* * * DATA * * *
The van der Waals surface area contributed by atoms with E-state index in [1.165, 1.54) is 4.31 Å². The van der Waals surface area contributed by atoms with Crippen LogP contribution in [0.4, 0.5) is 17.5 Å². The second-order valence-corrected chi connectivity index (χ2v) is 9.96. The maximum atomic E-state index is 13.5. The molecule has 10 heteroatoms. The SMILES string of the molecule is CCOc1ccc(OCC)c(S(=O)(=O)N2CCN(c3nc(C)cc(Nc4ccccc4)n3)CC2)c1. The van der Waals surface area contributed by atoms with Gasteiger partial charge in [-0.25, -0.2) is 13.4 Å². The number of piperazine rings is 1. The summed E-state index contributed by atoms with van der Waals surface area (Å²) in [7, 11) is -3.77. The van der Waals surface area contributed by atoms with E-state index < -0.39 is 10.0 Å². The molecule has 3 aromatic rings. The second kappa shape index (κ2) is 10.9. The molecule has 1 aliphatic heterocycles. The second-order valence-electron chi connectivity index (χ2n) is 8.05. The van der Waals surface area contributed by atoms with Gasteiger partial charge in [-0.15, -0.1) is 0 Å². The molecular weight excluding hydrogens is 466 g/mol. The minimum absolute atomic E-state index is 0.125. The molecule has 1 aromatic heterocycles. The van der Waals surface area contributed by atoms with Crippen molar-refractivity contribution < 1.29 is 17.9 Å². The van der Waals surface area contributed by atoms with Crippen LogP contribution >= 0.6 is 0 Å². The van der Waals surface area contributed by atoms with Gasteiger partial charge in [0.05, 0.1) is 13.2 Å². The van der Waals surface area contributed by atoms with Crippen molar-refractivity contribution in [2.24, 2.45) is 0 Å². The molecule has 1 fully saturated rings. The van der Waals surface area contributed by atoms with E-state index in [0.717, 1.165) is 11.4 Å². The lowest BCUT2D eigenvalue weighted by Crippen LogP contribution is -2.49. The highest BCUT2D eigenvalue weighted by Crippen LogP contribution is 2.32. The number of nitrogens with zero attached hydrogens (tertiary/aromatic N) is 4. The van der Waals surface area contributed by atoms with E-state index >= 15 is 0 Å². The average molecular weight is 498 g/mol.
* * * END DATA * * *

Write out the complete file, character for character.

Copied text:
The van der Waals surface area contributed by atoms with E-state index in [1.165, 1.54) is 4.31 Å². The van der Waals surface area contributed by atoms with Crippen LogP contribution in [0.4, 0.5) is 17.5 Å². The second-order valence-corrected chi connectivity index (χ2v) is 9.96. The maximum atomic E-state index is 13.5. The molecule has 10 heteroatoms. The SMILES string of the molecule is CCOc1ccc(OCC)c(S(=O)(=O)N2CCN(c3nc(C)cc(Nc4ccccc4)n3)CC2)c1. The van der Waals surface area contributed by atoms with Gasteiger partial charge in [-0.25, -0.2) is 13.4 Å². The number of piperazine rings is 1. The summed E-state index contributed by atoms with van der Waals surface area (Å²) in [7, 11) is -3.77. The van der Waals surface area contributed by atoms with E-state index < -0.39 is 10.0 Å². The molecule has 3 aromatic rings. The second kappa shape index (κ2) is 10.9. The molecule has 1 aliphatic heterocycles. The second-order valence-electron chi connectivity index (χ2n) is 8.05. The van der Waals surface area contributed by atoms with Gasteiger partial charge in [-0.15, -0.1) is 0 Å². The molecular weight excluding hydrogens is 466 g/mol. The minimum absolute atomic E-state index is 0.125. The molecule has 1 aromatic heterocycles. The van der Waals surface area contributed by atoms with Crippen molar-refractivity contribution < 1.29 is 17.9 Å². The van der Waals surface area contributed by atoms with Crippen LogP contribution >= 0.6 is 0 Å². The van der Waals surface area contributed by atoms with Gasteiger partial charge in [0.05, 0.1) is 13.2 Å². The van der Waals surface area contributed by atoms with Crippen molar-refractivity contribution in [2.24, 2.45) is 0 Å². The molecule has 1 fully saturated rings. The van der Waals surface area contributed by atoms with E-state index in [0.717, 1.165) is 11.4 Å². The lowest BCUT2D eigenvalue weighted by Crippen LogP contribution is -2.49. The highest BCUT2D eigenvalue weighted by Crippen LogP contribution is 2.32. The number of nitrogens with zero attached hydrogens (tertiary/aromatic N) is 4. The van der Waals surface area contributed by atoms with E-state index >= 15 is 0 Å². The average molecular weight is 498 g/mol.